It was such a great thing for me to be able to shadow first. I got to meet them [with] no pressure, just as human beings and then as artists. When you’re directing there’s no time to have a conversation with someone, but when you’re visiting on set, getting coffee or something, I made good friends there.

Then there was Oliver Platt. I love the guy and I was like how am I going to direct Oliver Platt? But then you talk to them and they’re amazing actors, but they’re also great people. For me to be able to go not just once, but twice, and shadow and get to know everyone and also the crew. Then [to] be there as a director, everyone kind of rooting for me, and excited that I was there. There’s a pride in taking part in something like Female Forward, because everybody cares now and that’s great.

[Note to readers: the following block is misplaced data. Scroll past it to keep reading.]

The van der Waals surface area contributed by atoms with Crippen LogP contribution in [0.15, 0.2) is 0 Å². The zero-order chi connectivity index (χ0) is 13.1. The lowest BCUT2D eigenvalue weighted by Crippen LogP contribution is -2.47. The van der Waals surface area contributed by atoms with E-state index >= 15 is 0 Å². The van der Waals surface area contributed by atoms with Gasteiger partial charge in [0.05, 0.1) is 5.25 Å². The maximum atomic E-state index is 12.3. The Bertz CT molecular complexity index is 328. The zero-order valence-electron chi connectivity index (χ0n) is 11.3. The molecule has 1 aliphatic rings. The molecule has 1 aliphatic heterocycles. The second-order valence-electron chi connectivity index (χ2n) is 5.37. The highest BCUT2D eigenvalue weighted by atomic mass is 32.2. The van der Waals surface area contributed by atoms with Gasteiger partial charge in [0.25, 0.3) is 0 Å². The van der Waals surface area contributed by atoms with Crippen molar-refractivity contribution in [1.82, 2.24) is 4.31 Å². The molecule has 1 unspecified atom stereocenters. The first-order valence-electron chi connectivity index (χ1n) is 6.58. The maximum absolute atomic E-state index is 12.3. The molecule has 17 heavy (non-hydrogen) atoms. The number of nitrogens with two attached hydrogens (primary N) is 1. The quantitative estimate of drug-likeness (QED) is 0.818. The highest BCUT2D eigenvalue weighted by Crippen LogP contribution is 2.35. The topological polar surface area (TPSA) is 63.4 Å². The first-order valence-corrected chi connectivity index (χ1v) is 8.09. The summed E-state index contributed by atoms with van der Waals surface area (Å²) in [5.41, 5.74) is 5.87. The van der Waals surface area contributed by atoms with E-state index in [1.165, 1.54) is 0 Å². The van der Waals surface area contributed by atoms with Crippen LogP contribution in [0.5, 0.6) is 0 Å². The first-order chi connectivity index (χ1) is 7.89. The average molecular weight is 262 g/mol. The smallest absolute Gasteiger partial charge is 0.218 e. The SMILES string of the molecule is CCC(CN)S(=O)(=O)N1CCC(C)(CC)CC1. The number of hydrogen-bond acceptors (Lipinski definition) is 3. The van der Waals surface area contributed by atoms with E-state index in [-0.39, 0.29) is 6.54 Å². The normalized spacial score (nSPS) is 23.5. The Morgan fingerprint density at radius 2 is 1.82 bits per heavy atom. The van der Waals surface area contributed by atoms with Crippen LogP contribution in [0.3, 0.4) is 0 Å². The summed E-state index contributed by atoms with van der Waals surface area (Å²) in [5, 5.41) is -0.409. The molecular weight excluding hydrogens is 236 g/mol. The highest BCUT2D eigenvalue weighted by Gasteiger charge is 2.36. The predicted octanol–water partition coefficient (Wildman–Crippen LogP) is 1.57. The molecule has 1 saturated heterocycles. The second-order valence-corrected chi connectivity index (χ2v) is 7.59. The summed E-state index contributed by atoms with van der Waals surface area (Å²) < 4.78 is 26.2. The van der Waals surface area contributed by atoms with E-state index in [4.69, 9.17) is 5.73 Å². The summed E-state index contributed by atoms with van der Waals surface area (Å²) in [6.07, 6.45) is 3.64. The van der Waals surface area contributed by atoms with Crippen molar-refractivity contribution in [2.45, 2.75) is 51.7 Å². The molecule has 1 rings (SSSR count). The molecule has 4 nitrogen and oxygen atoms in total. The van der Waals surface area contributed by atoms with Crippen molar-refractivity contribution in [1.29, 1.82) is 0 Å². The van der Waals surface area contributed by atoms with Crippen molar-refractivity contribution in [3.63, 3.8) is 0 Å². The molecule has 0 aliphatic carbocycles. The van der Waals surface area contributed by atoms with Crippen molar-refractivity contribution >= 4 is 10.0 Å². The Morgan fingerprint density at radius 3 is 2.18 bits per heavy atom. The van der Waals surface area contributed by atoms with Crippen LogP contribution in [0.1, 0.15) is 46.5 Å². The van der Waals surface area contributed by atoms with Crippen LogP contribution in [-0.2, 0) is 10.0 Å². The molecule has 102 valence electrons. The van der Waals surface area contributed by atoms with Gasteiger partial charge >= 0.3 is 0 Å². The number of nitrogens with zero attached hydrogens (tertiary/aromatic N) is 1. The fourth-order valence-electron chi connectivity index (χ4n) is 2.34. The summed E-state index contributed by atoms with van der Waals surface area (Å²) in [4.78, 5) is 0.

What did it mean to you to direct Chicago Med?

I have kind of a fun story. It’s kind of a full circle thing [to direct this episode], because when I was in college, my sister and I used to share a room and we would watch ER religiously. We would put stripes of white paper on the subtitles so our English would get better, because it was such a fast-paced show that if we can understand ER, we can get anything.

When I got the show, at the time I hadn’t seen it, but I knew it was a medical show and it’s kind of like the new ER. I called my sister and was like you aren’t going to believe what show they gave me, it’s Chicago Med which is the new ER. She was like I can’t believe it, you’re basically going to be directing the next George Clooney.

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Do you know what you’re working on now that you’ve wrapped on the show?

The movie that I’m mixing as we speak is called The Blackout and the rough cut is what got me into the Female Forward program. It’s going to be done within the next few weeks, and I’m hoping it’s going to go out there either [on the] festival circuit or on demand, but people can stay tuned.